This is part 2 of how I make key fobs, you can find part 1 here.
Ok, so up to this point I've shown you how to stabilize your ribbon for embroidery. Once you've embroidered the ribbon, remove from the hoop. Don't worry if there's a little bit of puckering along the top & bottom of the ribbon where you embroidered. It should be fine once you iron it and sew down on the webbing. That reminds me, make sure when you lay out the letters in your software that you don't use too tall of a letter, you don't want it to get too close to the edge of the ribbon.
Next step is to press the backside of the ribbon again. That will help with little puckers you might have. IMPORTANT: make sure you're ironing the backside of the ribbon--where you put the fusible stabilizer prior to embroidery. If your ribbon is a printed one like the swiss dot you see in my fobs, the iron will ruin the print on the ribbon!
Time to sew that ribbon to the webbing. I cut my webbing a tad bit longer than the ribbon.
I like to use clear thread for this part. I want the ribbon and webbing to show, not my stitches. Fill a bobbin with the clear thread too.
My sewing machine came with a few of these little nets for thread. I have to use it with the clear filament thread or it wraps itself around the spindle and breaks off.
This is my very favorite sewing foot, well, other than the regular one we use for most everything. It's called an Edge stitch foot. Seriously awesome stuff here. I love it for topstitching ruffles down on clothes I make for Giana.
Start stitching it down. Don't forget to backstitch when you start at the end to secure the thread in place. You may have to move your needle a little to the left or right before you start to line it up along the edge of your ribbon.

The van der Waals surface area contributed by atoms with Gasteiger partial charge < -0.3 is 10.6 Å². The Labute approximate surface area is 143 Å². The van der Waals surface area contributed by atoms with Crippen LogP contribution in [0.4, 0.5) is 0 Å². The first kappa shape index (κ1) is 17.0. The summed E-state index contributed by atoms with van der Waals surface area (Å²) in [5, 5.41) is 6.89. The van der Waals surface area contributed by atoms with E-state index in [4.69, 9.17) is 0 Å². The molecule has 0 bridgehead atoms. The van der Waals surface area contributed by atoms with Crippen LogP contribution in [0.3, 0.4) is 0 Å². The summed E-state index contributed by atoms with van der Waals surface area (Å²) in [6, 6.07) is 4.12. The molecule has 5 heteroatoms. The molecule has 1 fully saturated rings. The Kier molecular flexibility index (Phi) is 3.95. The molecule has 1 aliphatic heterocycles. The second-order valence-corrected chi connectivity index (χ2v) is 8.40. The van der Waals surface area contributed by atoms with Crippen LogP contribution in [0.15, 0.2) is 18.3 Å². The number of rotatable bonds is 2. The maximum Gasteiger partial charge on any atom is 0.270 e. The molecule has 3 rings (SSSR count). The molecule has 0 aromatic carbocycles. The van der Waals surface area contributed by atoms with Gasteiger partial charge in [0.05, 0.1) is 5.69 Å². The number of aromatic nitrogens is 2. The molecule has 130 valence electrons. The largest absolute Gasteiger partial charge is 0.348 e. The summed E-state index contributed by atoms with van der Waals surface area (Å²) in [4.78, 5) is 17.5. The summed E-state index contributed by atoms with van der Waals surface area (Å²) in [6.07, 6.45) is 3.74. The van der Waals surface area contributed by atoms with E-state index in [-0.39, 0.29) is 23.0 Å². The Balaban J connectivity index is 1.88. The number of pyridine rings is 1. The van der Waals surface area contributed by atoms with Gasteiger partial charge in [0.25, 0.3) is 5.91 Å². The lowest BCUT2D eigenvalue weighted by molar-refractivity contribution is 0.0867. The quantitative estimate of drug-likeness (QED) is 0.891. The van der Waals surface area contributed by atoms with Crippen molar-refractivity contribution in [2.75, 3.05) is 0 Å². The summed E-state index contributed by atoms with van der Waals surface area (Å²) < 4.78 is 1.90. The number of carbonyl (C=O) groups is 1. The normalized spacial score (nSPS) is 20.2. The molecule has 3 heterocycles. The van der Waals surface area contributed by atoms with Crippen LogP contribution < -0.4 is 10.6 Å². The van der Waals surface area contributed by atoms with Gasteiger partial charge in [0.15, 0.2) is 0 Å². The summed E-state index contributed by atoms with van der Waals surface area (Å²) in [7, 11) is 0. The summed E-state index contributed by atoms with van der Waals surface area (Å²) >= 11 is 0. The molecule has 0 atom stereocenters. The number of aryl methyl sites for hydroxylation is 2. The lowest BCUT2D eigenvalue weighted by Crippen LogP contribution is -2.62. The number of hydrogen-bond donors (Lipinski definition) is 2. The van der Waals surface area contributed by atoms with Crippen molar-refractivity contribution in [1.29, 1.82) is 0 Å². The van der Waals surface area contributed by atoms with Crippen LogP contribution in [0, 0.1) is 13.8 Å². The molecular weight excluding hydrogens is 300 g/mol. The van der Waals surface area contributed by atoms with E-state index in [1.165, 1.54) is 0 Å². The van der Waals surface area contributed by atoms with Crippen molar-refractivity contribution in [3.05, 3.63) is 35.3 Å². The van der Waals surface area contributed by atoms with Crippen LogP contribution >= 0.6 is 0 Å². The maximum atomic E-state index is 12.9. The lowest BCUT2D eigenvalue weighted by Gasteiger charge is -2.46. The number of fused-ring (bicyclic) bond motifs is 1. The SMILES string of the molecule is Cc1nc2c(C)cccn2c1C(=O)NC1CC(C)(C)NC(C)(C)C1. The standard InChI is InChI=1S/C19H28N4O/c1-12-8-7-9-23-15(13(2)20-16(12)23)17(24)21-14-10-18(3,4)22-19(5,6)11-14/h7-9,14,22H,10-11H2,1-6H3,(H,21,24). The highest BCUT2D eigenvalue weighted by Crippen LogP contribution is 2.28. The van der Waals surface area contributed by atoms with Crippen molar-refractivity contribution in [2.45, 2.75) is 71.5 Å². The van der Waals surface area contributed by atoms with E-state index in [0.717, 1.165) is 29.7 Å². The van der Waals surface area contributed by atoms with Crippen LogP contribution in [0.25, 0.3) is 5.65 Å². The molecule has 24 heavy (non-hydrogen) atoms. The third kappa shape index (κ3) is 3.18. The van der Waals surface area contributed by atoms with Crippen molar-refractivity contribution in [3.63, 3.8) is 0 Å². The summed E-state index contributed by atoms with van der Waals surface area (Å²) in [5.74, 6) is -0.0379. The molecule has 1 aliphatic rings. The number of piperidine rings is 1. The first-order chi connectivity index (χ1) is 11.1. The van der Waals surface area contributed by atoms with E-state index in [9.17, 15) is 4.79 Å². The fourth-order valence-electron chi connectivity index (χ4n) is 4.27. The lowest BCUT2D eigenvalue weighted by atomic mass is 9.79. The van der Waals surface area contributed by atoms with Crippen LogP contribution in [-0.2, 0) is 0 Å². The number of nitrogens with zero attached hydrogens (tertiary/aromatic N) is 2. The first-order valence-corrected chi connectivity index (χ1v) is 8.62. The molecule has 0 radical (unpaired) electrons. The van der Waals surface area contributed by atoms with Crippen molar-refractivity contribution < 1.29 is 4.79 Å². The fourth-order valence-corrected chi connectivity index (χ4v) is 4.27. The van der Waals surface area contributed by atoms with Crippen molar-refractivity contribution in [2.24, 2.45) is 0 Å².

Take your time and slow down your machine, trust me it will help keep you from sewing off the edge of your ribbon.
Fold your webbing in half and sew it together, I like to go back & forth several times.
Before you sew it together, make sure that you're happy with the size your fob will be, you might want to shorten it a little bit.
Trim all the little bits off after you sew the ends together. Pay attention to the edges. I hate it when stray threads hang off the edges, plus you wouldn't want someone to pull a thread and have the webbing come undone.
I like to put a good amount of Fray Check on the edges. Let it dry for a few minutes.
Go get your hardware, time to finish it up!
My hubs found these great little Flat Jaw pliers for me at Harbor Freight. I love them because I can close the hardware at once. I started out using regular pliers but found that the hardware didn't always close evenly and looked wonky. Whatever you use, make sure that you cover it with some duct tape or you risk scratching the hardware on your pretty key fob that you've worked so hard to make.
All covered up!
Put your hardware on the end and squeeze gently. Once you've got it in place go back and give it a good squeeze to make sure it's set properly in place.
Notice that the hardware has a front & back. Pay attention that you put the teeth side on the back of your fob.
Please let me know if you have any questions!